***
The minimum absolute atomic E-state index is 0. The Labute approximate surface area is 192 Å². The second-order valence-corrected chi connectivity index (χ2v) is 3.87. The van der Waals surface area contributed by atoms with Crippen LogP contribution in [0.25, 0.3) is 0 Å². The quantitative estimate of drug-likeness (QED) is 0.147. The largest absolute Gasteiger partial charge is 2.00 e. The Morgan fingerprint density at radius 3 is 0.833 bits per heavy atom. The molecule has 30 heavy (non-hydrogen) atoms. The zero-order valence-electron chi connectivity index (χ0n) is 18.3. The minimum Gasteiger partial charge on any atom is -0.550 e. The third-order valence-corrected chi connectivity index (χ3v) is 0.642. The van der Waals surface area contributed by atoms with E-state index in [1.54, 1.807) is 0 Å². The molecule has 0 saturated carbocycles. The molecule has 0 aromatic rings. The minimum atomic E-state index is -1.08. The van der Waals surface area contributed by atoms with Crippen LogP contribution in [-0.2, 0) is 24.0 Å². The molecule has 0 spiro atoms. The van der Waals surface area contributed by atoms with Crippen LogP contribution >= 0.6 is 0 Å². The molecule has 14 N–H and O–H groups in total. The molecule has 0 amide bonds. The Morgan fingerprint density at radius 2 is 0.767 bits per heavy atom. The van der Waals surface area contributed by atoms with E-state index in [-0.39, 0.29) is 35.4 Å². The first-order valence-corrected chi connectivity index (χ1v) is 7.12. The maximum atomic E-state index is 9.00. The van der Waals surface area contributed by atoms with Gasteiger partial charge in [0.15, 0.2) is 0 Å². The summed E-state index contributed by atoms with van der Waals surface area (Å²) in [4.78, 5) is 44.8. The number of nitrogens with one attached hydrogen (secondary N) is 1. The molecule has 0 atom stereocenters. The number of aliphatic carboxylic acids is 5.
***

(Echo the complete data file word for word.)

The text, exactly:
The minimum absolute atomic E-state index is 0. The Labute approximate surface area is 192 Å². The second-order valence-corrected chi connectivity index (χ2v) is 3.87. The van der Waals surface area contributed by atoms with Crippen LogP contribution in [0.25, 0.3) is 0 Å². The quantitative estimate of drug-likeness (QED) is 0.147. The largest absolute Gasteiger partial charge is 2.00 e. The Morgan fingerprint density at radius 3 is 0.833 bits per heavy atom. The molecule has 30 heavy (non-hydrogen) atoms. The zero-order valence-electron chi connectivity index (χ0n) is 18.3. The minimum Gasteiger partial charge on any atom is -0.550 e. The third-order valence-corrected chi connectivity index (χ3v) is 0.642. The van der Waals surface area contributed by atoms with E-state index in [1.54, 1.807) is 0 Å². The molecule has 0 saturated carbocycles. The molecule has 0 aromatic rings. The minimum atomic E-state index is -1.08. The van der Waals surface area contributed by atoms with Crippen LogP contribution in [-0.2, 0) is 24.0 Å². The molecule has 0 spiro atoms. The van der Waals surface area contributed by atoms with Crippen LogP contribution >= 0.6 is 0 Å². The molecule has 14 N–H and O–H groups in total. The molecule has 0 amide bonds. The Morgan fingerprint density at radius 2 is 0.767 bits per heavy atom. The van der Waals surface area contributed by atoms with E-state index in [-0.39, 0.29) is 35.4 Å². The first-order valence-corrected chi connectivity index (χ1v) is 7.12. The maximum atomic E-state index is 9.00. The van der Waals surface area contributed by atoms with Gasteiger partial charge in [0.15, 0.2) is 0 Å². The summed E-state index contributed by atoms with van der Waals surface area (Å²) in [4.78, 5) is 44.8. The number of nitrogens with one attached hydrogen (secondary N) is 1. The molecule has 0 atom stereocenters. The number of aliphatic carboxylic acids is 5.